“When I was a child, my planet Krypton was dying. I was sent to Earth to protect my cousin. But my pod got knocked off course, and by the time I got here, my cousin had already grown up and become… Superman. I hid who I really was until one day when an accident forced me to reveal myself to the world. To most people, I’m a reporter at CatCo Worldwide Media. But in secret, I work with my adoptive sister for the D.E.O. to protect my city from alien life and anyone else that means to cause it harm. I am Supergirl.”
A lot of things have changed with the second season of Supergirl. The series spent its first season on CBS but was always considered somewhat a part of the DC Television Universe. That was more than confirmed when the show had an unusual cross-episode/network story that involved The Flash. There must have been complications, and the decision to bring the series over to the CW appears to be a rather natural one. Gotham continues to thrive over at Fox, but it’s quite obvious that Gotham lives in a very different place than the four DC shows now living at the CW.
Much of the show remains intact. Supergirl/Kara Danvers is still played by Melissa Benoist. I’m still not sold on her for the part, but I will admit that there has been some improvement. Effort has been made to lessen the facial mark that made the secret identity thing a bit too laughable. The suit is still one of the DC Television Universe’s worst, but Benoist has learned to bring more strength and presence to the role. Part of the misfit problem isn’t with the actress at all. This character just isn’t as well written as even others on the series.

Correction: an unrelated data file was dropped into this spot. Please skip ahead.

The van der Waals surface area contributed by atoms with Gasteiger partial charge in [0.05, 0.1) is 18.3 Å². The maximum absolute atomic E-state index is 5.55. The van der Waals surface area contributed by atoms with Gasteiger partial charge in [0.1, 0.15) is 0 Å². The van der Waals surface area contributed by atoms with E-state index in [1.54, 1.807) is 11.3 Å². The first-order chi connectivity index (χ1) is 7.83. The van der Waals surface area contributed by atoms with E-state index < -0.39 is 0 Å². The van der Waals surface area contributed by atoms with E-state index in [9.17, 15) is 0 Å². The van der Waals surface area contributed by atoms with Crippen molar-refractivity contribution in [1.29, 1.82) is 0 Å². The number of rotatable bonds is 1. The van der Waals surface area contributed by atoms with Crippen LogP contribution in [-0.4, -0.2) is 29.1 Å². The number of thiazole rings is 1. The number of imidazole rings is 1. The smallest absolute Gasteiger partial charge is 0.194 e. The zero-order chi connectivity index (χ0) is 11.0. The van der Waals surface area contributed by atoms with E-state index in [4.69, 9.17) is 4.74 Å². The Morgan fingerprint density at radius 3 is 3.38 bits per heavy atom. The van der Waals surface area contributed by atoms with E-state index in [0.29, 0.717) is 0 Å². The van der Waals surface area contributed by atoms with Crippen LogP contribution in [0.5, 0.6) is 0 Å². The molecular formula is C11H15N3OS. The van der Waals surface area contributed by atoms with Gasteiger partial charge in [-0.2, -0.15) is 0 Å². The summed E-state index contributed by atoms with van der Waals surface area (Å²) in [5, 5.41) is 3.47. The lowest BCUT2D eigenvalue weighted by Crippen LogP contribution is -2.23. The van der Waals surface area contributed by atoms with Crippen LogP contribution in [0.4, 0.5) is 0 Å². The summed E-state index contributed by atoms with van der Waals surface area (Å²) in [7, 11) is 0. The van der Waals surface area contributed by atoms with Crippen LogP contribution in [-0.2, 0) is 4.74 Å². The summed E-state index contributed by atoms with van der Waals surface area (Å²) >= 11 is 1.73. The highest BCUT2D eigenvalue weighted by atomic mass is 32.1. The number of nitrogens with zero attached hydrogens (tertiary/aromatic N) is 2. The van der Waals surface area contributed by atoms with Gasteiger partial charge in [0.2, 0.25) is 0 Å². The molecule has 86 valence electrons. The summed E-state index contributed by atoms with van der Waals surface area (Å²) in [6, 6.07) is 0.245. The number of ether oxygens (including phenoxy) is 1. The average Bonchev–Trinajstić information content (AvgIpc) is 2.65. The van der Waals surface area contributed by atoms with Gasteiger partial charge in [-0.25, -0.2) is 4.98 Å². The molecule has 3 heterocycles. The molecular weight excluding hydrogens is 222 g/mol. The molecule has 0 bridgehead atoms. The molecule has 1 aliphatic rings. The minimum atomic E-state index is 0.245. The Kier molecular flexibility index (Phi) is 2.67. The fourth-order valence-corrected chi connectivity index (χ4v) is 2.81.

The rest of the cast actually gives us strong characters and pretty solid actors. David Harewood knocks it out of the park as Hank Henshaw, who we already know is J’onn J’onzz, The Martian Manhunter. In the comics he was a detective. Here he heads the DEO, which is responsible for protecting the planet from aliens and metahumans. He’s absolutely the strength and heart of the series. This show could just as easily been named for his character. J’onzz is a part of the comic Justice League and is a compelling hero whose story is not as well known. We get to see him finally come out of the closet, so to speak, and learn to embrace who he is. Hank shares great chemistry with Kara, and her performance is certainly lifted when they share screen time together.
Chyler Leigh plays Kara’s adopted sister Alex, who is an even stronger character than Supergirl. She has a leadership role at the DEO, and she kicks more butt than Kara does. I actually could have seen these roles reversed. This season Alex goes through a bit of an identity crisis and discovers some things about herself that certainly change the show’s landscape quite a bit.
Mechad Brooks plays Jimmy Olsen. This is not the Jimmy we are at all used to. Jimmy’s all grown up and prefers to be called James. He serves as the real tie to Superman in the series. Clark has asked him to move to National City and look after Kara as she starts to make her way in the world. Brooks is another really good actor who takes a lot of time getting used to as Olsen. I found I had to kind of think of him as another character before I started to warm up to him at all. For you Upcomingdiscs fans who always wanted to know what our own John Ceballos looks like: that’s him. I think we might start to call him Jimmy around here. OK, maybe not. James gets a little restless and decides to team up with Winn Scott and become a hero himself as The Guardian. It has mixed results and even provides some of the season’s more comedic moments. Winn Schott, Jr. is the son of DC Comics villain The Toymaker. It’s not something he likes people to know. He’s an IT guy and now permanent part of the DEO.